Westonbirt Arboretum – my woodland wonderland for nearly 40 years
HRH Camilla, Duchess of Cornwall, visited Westonbirt just one day after our visit. Camilla is patron of the Friends of Westonbirt and enjoyed many of the beautiful sights that we enjoyed including the tree-top walkway.
Tucked away just off the A433 about 4 miles from Tetbury and 2 miles from HRH Prince Charles’ country retreat, Highgrove, you will find the beautiful Westonbirt Arboretum. It’s not just a place for walks and trees and shrubs, but it has sculptures, a café, learning centre, live music events, an incredible tree-top walkway, a bird viewing shelter, play area and more.
What’s the time Mr Wolf?
Photo by Chris Roberts MBE
It is also just 9 miles away from the Cross Hands Hotel, a quaint 14th century posting house in the village of Old Sodbury, where HM Queen Elizabeth II took shelter during a blizzard in 1981. The story goes – and it is true – that Her Majesty had been visiting Prince Charles at Highgrove and was travelling back to London, when she was caught in a blizzard and could go no further. She availed herself of the hotel’s hospitality and there is even a plaque there now commemorating the occasion.
There are 600 acres at Westonbirt Arboretum to explore and it is estimated that it can take three hours to walk around the Acer Glade, the Maple Loop, Cherry Glade, Silk Wood, the Oak and Ash collections. Make sure you don’t miss out on walking across the STIHL Treetop Walkway, which gently climbs to a maximum height of 13m and where you really feel that you are up in the treetops and can enjoy a grey squirrel’s perspective! But don’t look down if you are afraid of heights!
I have been going to Westonbirt for nearly 40 years – take a look at the photo of my daughter taken in October 1983 and the later one of her taken in October 2020.
The Arboretum is a delight at any time of the year but, obviously, if you want to see the explosion of colour when the amazing acers and magnificent maples erupt into reds, bronze, deep purples, pinks, yellows and golds, then the time to go is in the Autumn – probably mid to late October.
But the Arboretum’s not all about the Autumn! Your senses – smell, sight, taste, feel and hearing – can all be titillated at any time of the year when you enjoy a tasty snack or a meal in the café, restaurant or picnic area. In Spring, the Cherry Glade in the Silk Wood is full of beautiful cherry blossom to create a stunning visual experience; in the Summer, you can enjoy the beauty, shade and tranquility of the Lime Avenue, the Broad Drive and the Holford Ride (named after the Victorian landowner, Robert Holford, who founded the Arboretum almost 200 years ago) and, in the Winter months, the aromatic aroma of the mature pine trees are a particularly pungent pleasure to experience.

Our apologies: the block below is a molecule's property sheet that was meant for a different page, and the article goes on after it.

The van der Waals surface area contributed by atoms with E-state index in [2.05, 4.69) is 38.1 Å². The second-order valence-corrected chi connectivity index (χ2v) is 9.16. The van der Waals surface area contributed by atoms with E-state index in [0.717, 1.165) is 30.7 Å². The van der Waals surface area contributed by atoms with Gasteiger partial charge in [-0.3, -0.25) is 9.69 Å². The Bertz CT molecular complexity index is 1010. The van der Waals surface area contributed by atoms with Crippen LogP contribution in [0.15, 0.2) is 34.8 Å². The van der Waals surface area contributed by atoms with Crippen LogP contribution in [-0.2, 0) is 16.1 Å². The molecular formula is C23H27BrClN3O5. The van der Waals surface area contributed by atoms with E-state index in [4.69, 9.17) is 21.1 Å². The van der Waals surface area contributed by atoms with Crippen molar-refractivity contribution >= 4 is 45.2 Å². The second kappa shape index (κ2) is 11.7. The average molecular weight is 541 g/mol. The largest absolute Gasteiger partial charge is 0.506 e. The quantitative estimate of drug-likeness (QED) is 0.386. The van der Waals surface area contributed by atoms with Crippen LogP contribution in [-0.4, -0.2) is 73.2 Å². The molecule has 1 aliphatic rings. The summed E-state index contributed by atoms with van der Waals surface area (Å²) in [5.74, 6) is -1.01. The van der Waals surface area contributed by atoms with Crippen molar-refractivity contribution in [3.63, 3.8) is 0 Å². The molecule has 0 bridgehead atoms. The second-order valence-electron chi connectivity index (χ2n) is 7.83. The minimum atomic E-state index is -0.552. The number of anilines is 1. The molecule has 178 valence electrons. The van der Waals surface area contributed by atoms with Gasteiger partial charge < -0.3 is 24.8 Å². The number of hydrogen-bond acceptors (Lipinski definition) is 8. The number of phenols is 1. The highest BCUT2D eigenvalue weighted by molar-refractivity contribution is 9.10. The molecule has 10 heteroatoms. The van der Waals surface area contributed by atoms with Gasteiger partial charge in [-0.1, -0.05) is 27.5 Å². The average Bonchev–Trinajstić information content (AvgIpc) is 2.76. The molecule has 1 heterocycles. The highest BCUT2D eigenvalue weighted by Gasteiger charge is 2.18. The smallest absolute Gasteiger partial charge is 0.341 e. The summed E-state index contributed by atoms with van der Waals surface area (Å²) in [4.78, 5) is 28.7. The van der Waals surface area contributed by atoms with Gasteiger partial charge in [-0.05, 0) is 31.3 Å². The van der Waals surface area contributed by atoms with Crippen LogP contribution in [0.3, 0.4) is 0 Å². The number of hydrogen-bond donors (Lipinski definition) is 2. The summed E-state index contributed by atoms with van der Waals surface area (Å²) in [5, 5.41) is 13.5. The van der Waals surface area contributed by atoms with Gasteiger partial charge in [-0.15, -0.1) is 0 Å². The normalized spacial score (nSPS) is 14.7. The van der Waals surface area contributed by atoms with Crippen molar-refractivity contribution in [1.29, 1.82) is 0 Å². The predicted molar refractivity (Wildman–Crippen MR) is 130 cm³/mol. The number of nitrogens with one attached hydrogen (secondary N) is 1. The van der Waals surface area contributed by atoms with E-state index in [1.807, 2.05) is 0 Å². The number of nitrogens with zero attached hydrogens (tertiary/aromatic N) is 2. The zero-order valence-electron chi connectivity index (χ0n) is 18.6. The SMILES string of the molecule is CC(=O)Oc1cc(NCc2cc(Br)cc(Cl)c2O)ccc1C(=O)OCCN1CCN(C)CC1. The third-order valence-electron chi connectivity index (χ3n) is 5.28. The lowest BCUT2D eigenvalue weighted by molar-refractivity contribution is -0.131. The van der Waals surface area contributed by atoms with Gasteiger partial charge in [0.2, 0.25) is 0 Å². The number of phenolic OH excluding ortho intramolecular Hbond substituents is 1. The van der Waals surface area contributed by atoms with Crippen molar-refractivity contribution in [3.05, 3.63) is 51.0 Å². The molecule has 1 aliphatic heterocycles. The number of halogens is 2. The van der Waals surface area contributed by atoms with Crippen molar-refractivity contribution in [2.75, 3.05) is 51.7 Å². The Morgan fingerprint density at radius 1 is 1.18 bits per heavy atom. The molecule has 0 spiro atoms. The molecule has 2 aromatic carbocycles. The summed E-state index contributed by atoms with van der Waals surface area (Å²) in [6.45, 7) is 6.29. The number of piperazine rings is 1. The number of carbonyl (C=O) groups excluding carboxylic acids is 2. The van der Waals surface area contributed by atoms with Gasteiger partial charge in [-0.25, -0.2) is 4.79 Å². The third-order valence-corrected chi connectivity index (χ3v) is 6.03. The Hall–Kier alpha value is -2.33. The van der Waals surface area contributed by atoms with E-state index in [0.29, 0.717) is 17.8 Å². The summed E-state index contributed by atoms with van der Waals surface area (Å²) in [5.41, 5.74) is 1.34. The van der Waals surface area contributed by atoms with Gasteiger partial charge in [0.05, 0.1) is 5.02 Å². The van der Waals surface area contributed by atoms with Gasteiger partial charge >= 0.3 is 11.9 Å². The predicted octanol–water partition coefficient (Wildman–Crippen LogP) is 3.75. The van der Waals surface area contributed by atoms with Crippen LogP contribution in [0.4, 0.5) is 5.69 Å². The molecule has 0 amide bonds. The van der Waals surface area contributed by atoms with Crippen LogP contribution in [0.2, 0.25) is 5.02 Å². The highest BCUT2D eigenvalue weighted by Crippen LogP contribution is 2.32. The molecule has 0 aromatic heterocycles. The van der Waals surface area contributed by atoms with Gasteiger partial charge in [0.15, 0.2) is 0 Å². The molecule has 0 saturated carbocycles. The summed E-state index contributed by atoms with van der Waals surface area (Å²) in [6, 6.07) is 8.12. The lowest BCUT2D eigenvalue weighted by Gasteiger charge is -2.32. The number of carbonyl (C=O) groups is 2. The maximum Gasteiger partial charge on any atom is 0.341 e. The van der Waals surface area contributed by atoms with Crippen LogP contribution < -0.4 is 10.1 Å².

Wintertime is also about Christmas and, at Westonbirt Arboretum, children and adults can treat themselves to an Enchanted Christmas with stunning light displays in the tree tops shining the way to Father Christmas doing a short performance on the woodland trail. Unfortunately, this year, due to Covid restrictions, Santa is not able to wander about the Christmas Village or invite you into his grotto.
Westonbirt Arboretum is great for all ages and children in particular love the thrill of collecting all different shapes and sizes of leaves, acorns, berries and conkers. When I was younger and the children were small, they loved kicking the leaves and feeling the different textures of bark on trees – particularly the soft red wood of the giant Sequoia, which can be punched easily with a fist and has earned the nickname of the boxing tree!
If you want something a bit more lively, Westonbirt puts on some really amazing live music concerts with acts such as The Script, Rag ‘n’ Bone Man, Van Morrison and, next year, on Saturday 12th June, Madness are set to perform as part of Forest Live. Tickets are on sale at www.forestryengland.uk/music.
All events throughout the country have had a rough time this year with lockdown and Covid-19 restrictions on meeting up in public places. To support and help Westonbirt Arboretum continue their educational and social development work, the Government has now granted a lifeline grant worth £195,500 as part of the Culture Recovery Fund (CRF). This is to help the Arboretum recover from the financial impact of Covid-19 after having to close for over two months and having to cancel many of its live concerts.
Go along and visit this incredible show of nature right here in the Cotswolds. You won’t be disappointed. But advance booking is necessary online.